Betsi D Flores

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Overactivated glial cells can produce neurotoxic oxidant molecules such as nitric oxide (NO·) and superoxide anion (O(2)·(-)). We have previously reported that transforming growth factor β1 (TGFβ1) released by hippocampal cells modulates interferon-γ (IFNγ)-induced production of O(2)·(-) and NO· by glial cells. However, underlying molecular mechanisms are(More)
Aging is the main risk factor for Alzheimer's disease. Among other characteristics, it shows changes in inflammatory signaling that could affect the regulation of glial cell activation. We have shown that astrocytes prevent microglial cell cytotoxicity by mechanisms mediated by TGFβ1. However, whereas TGFβ1 is increased, glial cell activation persists in(More)
Today, there is enormous progress in understanding the function of glial cells, including astroglia, oligodendroglia, Schwann cells, and microglia. Around 150 years ago, glia were viewed as a glue among neurons. During the course of the twentieth century, microglia were discovered and neuroscientists' views evolved toward considering glia only as auxiliary(More)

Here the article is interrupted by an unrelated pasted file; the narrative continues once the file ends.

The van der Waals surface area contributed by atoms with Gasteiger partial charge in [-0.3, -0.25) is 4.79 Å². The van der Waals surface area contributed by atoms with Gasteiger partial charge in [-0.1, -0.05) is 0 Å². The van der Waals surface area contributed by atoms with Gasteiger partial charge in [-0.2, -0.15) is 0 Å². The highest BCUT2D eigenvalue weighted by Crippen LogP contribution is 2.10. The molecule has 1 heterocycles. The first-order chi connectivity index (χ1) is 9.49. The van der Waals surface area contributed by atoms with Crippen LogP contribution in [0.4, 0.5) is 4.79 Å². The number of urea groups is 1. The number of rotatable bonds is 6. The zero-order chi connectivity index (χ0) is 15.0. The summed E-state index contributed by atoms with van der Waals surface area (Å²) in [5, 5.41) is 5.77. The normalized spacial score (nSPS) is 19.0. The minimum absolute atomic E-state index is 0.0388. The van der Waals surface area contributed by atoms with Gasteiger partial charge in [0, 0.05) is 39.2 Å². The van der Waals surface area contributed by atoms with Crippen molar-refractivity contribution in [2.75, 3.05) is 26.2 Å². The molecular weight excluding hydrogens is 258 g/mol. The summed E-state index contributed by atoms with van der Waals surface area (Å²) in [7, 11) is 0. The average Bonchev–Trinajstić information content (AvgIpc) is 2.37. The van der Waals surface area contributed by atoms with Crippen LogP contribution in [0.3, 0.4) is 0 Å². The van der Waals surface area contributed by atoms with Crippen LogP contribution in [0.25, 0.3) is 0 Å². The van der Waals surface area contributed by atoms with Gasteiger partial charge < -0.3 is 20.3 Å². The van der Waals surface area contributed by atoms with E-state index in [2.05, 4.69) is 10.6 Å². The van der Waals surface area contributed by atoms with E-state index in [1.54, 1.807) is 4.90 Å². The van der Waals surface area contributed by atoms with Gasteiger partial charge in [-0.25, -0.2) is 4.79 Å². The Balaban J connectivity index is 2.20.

Chronic neuroinflammation has been proposed as a driving force for Alzheimer's disease (AD), which is characterized by amyloid-β (Aβ) deposition, neurofibrillary tangles, neuronal loss, and activation of glial cells. Persistent activation of mitogen-activated protein kinases (MAPKs) and nuclear factor kappa B (NF-κB) pathway has been reported, which induces(More)
Hypothyroxinemia (Hpx) is a highly frequent condition characterized by low thyroxine (T4) and normal 3,3′,5′-triiodothyronine (T3) and thyroid stimulating hormone (TSH) levels in the blood. Gestational Hpx is closely related to cognitive impairment in the human offspring. In animal models gestational Hpx causes impairment at glutamatergic synapsis, spatial(More)
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